How to Become an HVAC Technician in Massachusetts

A career in HVAC in Massachusetts can be a great choice for any new high school graduate or anyone looking for a career change. HVAC technicians work with heating, air conditioning and ventilation, doing installations and making repairs. They may also work with refrigerants, which requires special licensing in Massachusetts. Salaries and job growth are both strong in the state, so with just a few years of education and training you can expect stability and a great income in a career as an HVAC technician. [Leer en español]

Search HVACR Certified Technician Programs

Get information on HVACR Certified Technician programs by entering your zip code and request enrollment information.

Sponsored Listings

Requirements for Becoming an HVAC Technician in Massachusetts

HVAC technicians in Massachusetts typically have taken one of two paths to working in the field: earning a diploma or degree in HVAC technology or completing a union or non-union apprenticeship program. There are no requirements set out by the state for how you have to learn and train to work in HVAC.

But, if you hope to work in refrigeration, which many HVAC techs do, you will have to pass a test and get a license from the state. To be ready for refrigeration licensing you will need to be sure that it is a topic covered in your post-secondary program or apprenticeship.

HVAC training program topics may include:

  • HVAC controls
  • Oil fired heating systems
  • Basic electricity
  • Commercial refrigeration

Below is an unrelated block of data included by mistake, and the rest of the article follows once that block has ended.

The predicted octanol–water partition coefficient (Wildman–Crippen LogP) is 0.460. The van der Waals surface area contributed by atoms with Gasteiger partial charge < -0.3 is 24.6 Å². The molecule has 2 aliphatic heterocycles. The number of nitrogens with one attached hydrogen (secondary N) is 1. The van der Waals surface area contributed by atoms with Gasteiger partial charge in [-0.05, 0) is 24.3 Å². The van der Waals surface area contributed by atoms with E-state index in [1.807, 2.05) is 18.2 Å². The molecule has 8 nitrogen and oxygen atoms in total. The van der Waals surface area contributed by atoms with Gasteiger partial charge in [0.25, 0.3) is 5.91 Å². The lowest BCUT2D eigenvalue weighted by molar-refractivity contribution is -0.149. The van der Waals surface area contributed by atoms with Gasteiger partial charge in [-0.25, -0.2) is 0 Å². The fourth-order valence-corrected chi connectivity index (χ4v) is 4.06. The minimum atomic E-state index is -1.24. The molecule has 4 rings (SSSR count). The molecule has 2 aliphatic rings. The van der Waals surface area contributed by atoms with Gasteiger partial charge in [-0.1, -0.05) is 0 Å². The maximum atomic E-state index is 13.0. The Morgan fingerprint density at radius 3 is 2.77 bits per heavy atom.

• Industrial refrigeration
  • Air Conditioning Systems

Refrigeration technician certification as well as a license from the Department of Public Health in Massachusetts is required for those who want to work with HVAC equipment and systems.

HVAC Schools in Massachusetts

There are several choices for post-secondary HVAC training programs. These kinds of programs are accredited by the Partnership for Air-Conditioning, Heating, Refrigeration Accreditation (PAHRA) and HVAC Excellence. Massachusetts does not have any accredited post-secondary HVAC programs, but there are two PAHRA-accredited high school programs and plenty of non-accredited options for adult students.

For those who wish to attend an HVAC school, consider the following:

  • Cape Cod Regional Technical High School and Shawsheen Valley Technical High School. These two tech high schools offer students accredited programs to train for a career in HVAC. Some colleges in the state will accept credits from these programs so that young graduates can apply them toward a degree.
  • New England Institute of HVAC, Lowell. This school is one that is approved by the state of Massachusetts for refrigeration training. The program offers flexible class schedules, hands-on training, and it prepares students for refrigeration licensing through the state and the Environmental Protection Agency.
  • Branford Hall Career Institute, Springfield. Also approved by the state for refrigeration training, Branford offers students comprehensive training in HVAC and working with refrigerants. Students are prepared for certification and licensing after graduating from this hands-on program.
  • Benjamin Franklin Institute of Technology, Boston. This certificate program is approved by the state for refrigeration and offers students a complete education in both HVAC and refrigerants. Most students can complete the program in less than a year.

Financial aid may be available to those who qualify, contact the Financial office at the institute you are interested in for more information.

Both local unions and non-union organizations offer HVAC and refrigeration apprenticeships in Massachusetts. The state requires that apprenticeship programs include 8,000 hours of work experience, which is about four years. These hours are divided between required subjects, like air conditioning, service methods and installation. The state also requires that these programs include 150 hours per year of classroom work.

HVAC Certification and Licensing for Becoming a Technician in Massachusetts